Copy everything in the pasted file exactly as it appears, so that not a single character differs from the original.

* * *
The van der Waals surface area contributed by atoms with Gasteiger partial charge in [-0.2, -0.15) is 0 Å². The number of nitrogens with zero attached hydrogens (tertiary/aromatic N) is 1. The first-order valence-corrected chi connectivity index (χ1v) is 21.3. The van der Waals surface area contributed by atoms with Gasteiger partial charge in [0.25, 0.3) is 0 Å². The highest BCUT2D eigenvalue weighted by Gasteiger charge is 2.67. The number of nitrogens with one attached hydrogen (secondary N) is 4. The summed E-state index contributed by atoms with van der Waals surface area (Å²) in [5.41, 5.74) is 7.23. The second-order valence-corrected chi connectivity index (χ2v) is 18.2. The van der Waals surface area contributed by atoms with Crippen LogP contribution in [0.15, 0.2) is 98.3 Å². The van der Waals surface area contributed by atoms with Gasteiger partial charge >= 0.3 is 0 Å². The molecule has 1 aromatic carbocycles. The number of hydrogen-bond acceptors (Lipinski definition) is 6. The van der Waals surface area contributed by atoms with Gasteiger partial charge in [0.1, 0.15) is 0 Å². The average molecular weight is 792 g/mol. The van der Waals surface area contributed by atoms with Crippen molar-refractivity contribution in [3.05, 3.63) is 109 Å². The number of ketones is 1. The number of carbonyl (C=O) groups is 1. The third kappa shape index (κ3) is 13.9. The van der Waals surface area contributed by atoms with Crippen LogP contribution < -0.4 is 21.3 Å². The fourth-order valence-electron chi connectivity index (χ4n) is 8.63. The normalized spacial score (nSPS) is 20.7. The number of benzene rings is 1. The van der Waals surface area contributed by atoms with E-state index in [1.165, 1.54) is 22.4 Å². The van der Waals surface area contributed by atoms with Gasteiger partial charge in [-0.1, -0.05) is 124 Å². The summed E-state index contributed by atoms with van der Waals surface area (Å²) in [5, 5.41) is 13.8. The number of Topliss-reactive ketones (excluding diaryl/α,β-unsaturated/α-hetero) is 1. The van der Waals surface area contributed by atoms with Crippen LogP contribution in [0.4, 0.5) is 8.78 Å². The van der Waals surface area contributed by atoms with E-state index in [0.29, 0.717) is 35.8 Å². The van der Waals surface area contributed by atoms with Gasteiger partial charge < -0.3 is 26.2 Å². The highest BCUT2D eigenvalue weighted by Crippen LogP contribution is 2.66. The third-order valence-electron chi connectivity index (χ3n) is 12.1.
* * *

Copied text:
The van der Waals surface area contributed by atoms with Gasteiger partial charge in [-0.2, -0.15) is 0 Å². The number of nitrogens with zero attached hydrogens (tertiary/aromatic N) is 1. The first-order valence-corrected chi connectivity index (χ1v) is 21.3. The van der Waals surface area contributed by atoms with Gasteiger partial charge in [0.25, 0.3) is 0 Å². The highest BCUT2D eigenvalue weighted by Gasteiger charge is 2.67. The number of nitrogens with one attached hydrogen (secondary N) is 4. The summed E-state index contributed by atoms with van der Waals surface area (Å²) in [5.41, 5.74) is 7.23. The second-order valence-corrected chi connectivity index (χ2v) is 18.2. The van der Waals surface area contributed by atoms with Crippen LogP contribution in [0.15, 0.2) is 98.3 Å². The van der Waals surface area contributed by atoms with Gasteiger partial charge >= 0.3 is 0 Å². The molecule has 1 aromatic carbocycles. The number of hydrogen-bond acceptors (Lipinski definition) is 6. The van der Waals surface area contributed by atoms with Gasteiger partial charge in [0.1, 0.15) is 0 Å². The average molecular weight is 792 g/mol. The van der Waals surface area contributed by atoms with Crippen molar-refractivity contribution in [3.05, 3.63) is 109 Å². The number of ketones is 1. The number of carbonyl (C=O) groups is 1. The third kappa shape index (κ3) is 13.9. The van der Waals surface area contributed by atoms with Crippen LogP contribution < -0.4 is 21.3 Å². The fourth-order valence-electron chi connectivity index (χ4n) is 8.63. The normalized spacial score (nSPS) is 20.7. The number of benzene rings is 1. The van der Waals surface area contributed by atoms with E-state index in [1.165, 1.54) is 22.4 Å². The van der Waals surface area contributed by atoms with Gasteiger partial charge in [-0.1, -0.05) is 124 Å². The summed E-state index contributed by atoms with van der Waals surface area (Å²) in [5, 5.41) is 13.8. The number of Topliss-reactive ketones (excluding diaryl/α,β-unsaturated/α-hetero) is 1. The van der Waals surface area contributed by atoms with Crippen LogP contribution in [0.4, 0.5) is 8.78 Å². The van der Waals surface area contributed by atoms with E-state index in [0.29, 0.717) is 35.8 Å². The van der Waals surface area contributed by atoms with Gasteiger partial charge < -0.3 is 26.2 Å². The highest BCUT2D eigenvalue weighted by Crippen LogP contribution is 2.66. The third-order valence-electron chi connectivity index (χ3n) is 12.1.